In any given room, even the most sterile scientific clean rooms, there are
dust particles in the air and coating every surface.
If allowed to go uncleaned, the dust will accumulate to eventually cover
every surface. But what exactly is the dust in the air and on our tables
and shelves? A chemistry research team
at the Ohio State University, using a new kind of sensor, has isolated and
measured the composition of unique dust particles in their laboratory.
Led by James Coe, professor of chemistry, the Ohio State University
researchers identified 63 dust particles, each containing its own composition of
ingredients. They found the most common ingredient of indoor dust was
organic matter, originating from either a plant or animal. While not all
specifically identified, this matter includes skin particles, dander,
pollen, and many others.
The second-most common ingredient is quartz, also the second-most abundant
mineral on Earth's crust after feldspar. Both quartz and organic matter
were found in over half of all dust particles classified. Other
ingredients found were man-made chemicals created from air pollution,
fertilizers, and construction materials like gypsum.
The sensor utilized by Coe's research team has a metal mesh, in which
particles get stuck. An infrared light is used to pick up the complex
details in each dust grain. The mesh helps to separate particles by size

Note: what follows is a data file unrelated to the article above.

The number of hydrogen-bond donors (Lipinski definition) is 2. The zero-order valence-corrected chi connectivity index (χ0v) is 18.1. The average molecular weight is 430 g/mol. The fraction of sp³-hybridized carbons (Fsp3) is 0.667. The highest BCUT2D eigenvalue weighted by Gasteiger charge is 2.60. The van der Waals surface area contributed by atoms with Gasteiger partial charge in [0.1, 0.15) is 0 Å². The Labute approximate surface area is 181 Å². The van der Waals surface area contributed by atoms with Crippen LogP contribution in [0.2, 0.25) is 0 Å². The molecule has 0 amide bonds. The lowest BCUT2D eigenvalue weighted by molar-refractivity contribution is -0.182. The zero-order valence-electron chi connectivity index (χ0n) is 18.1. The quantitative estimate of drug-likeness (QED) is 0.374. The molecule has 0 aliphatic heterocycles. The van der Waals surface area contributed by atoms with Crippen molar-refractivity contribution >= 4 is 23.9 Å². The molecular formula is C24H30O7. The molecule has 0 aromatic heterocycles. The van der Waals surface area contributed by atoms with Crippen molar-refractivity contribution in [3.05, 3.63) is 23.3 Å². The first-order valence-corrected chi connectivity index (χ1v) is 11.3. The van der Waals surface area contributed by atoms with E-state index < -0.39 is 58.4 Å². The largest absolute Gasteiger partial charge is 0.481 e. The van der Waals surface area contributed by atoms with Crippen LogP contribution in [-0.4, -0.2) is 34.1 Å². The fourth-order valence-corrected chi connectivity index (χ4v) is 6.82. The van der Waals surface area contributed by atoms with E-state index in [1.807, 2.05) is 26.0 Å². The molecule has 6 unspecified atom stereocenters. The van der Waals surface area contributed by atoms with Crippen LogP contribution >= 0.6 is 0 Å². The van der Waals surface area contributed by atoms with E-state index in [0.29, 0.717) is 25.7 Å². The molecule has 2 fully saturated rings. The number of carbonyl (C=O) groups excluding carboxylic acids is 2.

which can isolate the ones small enough to enter people's lungs. The
potential health care applications are enormous.
The sensor was originally built to create plasmons, mixtures of conducting
electrons and photons. These boost the light intensity passing through the
metal mesh, letting scientists record,
in detail, the infrared light spectrum. Any material inserted in the
sensor could be analyzed for its unique signature on the spectrum.
Then dust entered the sensor, clogging the mesh. The scientists then
realized the sensor could be effectively used at analyzing airborne dust
particles. Coe's students competed to analyze individual dust particles in
the air, and found 63 overall. Their research has been published in the
recent issue of The Journal of Physical Chemistry C.
Link to published article: http://pubs.acs.org/doi/abs/10.1021/jp205383h